During one session, a sofer, or scribe, was invited to discuss his perspective on the Torah. He brought in a scroll he was repairing, unrolled it over several long tables, and had us scrutinize it up close. To him, everything about this scroll had a divine significance—the parchment, the stitches, the margins, but especially the words. He asked us to pay particular attention to the name of God (YHWH, as it is transcribed into English). He then asked us to pronounce the letters of this name, not the name itself, just the letters. We did so, and he then asked us what those letters sounded like. No one responded. After a few seconds of silence, the sofer suggested that what we had heard was the voice of God—a whisper, a sigh, a quiet plea from Sinai, carried on a desert wind, calling to his scattered children. It was a mystical moment.
As I reread Nephi’s first verse out loud, I found its sounds similarly transporting. There clause follows hard upon clause, twisting and turning through awkward conjunctions and sudden pauses—all grammatically correct but forming a sentence too long and complicated to be read aloud without necessitating several breaths—and in them I heard the sounds of Nephi’s journey, a trip full of effort and pain and difficulty, a trek that that went on much longer than Nephi had expected but had nevertheless led him to profound discoveries, treasures too wondrous and valuable to keep to himself. And I found myself eager to travel with him into his wilderness and learn all that it had to teach me.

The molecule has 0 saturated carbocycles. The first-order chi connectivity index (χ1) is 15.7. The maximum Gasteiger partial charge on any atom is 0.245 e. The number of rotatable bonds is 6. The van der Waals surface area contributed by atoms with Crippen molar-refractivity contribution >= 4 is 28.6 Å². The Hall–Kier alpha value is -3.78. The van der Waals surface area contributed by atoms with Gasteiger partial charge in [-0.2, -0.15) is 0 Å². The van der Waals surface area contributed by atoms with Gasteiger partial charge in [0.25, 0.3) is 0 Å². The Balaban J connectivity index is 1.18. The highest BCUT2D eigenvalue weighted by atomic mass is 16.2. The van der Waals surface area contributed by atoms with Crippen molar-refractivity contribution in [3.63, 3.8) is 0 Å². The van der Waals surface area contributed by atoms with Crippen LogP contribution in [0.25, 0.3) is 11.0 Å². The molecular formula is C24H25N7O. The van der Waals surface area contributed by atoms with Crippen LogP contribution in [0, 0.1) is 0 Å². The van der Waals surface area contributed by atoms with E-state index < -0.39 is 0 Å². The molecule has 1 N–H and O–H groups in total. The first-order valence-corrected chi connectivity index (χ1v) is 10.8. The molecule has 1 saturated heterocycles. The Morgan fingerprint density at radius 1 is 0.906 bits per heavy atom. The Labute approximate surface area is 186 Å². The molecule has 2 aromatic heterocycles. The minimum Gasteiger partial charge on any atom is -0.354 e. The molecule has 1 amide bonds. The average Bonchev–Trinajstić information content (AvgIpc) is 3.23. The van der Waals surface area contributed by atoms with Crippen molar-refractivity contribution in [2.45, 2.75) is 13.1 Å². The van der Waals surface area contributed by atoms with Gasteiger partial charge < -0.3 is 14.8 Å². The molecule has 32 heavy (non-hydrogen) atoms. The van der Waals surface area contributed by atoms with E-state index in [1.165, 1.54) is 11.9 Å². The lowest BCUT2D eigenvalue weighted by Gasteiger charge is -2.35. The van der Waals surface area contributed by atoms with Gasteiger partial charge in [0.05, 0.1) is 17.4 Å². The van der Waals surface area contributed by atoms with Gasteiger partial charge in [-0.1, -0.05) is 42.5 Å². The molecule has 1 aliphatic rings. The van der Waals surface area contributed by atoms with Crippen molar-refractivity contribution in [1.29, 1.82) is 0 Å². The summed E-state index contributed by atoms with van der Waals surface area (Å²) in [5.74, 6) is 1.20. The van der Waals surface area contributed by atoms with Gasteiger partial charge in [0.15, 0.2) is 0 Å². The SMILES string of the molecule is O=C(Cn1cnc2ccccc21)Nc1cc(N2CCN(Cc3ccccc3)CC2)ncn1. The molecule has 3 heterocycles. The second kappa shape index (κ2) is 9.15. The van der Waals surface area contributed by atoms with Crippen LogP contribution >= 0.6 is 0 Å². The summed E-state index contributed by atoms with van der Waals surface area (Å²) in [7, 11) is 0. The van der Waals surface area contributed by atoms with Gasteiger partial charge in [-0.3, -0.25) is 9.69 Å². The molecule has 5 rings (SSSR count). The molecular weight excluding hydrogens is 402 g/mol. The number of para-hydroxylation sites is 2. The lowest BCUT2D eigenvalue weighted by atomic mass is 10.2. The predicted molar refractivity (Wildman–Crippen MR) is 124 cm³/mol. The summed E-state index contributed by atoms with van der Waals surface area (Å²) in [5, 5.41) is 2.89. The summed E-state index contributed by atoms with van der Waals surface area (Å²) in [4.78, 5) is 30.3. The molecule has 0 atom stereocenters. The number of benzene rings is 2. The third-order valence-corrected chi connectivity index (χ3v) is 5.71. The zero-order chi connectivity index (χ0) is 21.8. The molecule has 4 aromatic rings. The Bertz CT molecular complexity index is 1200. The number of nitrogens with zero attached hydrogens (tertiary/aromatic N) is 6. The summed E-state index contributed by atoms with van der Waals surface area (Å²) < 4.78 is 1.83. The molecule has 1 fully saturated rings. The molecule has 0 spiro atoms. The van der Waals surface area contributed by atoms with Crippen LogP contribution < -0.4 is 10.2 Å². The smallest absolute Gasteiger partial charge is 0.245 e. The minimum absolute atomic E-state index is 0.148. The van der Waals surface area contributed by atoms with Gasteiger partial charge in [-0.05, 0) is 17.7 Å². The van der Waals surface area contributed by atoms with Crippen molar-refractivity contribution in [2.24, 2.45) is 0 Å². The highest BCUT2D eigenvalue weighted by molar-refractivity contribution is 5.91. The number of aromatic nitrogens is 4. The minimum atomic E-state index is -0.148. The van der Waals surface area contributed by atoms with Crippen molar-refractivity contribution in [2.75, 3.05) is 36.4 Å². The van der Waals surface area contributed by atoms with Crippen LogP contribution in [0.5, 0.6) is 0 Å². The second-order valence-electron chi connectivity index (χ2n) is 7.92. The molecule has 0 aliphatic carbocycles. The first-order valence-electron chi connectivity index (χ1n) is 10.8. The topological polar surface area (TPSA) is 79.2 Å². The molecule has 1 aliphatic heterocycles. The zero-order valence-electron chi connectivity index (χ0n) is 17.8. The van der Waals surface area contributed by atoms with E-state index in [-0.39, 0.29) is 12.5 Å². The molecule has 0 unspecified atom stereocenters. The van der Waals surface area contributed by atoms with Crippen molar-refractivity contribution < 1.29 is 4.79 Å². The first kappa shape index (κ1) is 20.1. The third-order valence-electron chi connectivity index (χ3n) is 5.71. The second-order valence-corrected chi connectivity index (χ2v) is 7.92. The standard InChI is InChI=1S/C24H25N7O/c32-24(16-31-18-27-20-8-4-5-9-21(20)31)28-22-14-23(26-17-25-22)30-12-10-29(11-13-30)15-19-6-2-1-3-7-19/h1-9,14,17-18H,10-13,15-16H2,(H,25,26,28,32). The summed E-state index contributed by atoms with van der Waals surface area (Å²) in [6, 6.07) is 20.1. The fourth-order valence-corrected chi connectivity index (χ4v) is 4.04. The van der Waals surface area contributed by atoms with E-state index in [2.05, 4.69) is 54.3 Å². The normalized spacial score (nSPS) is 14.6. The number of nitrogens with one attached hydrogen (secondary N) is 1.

Point three: Torah class taught me to read scripture carefully and to contemplate not only the significance of every word but to consider the presentation of that word. Since the Torah reading includes Hebrew as well as English, class members often ask about the accuracy of the translation we use and suggest additional interpretations of key Hebrew words. They also notice how words appear in sentences, what verbal patterns they make (and break), as well as how they may resonate with other passages of scripture. For instance, after reading Leviticus 19:3, one class member asked why this verse instructed the ancient Israelites to fear their parents, while in Exodus 20:12 they were commanded to honor them.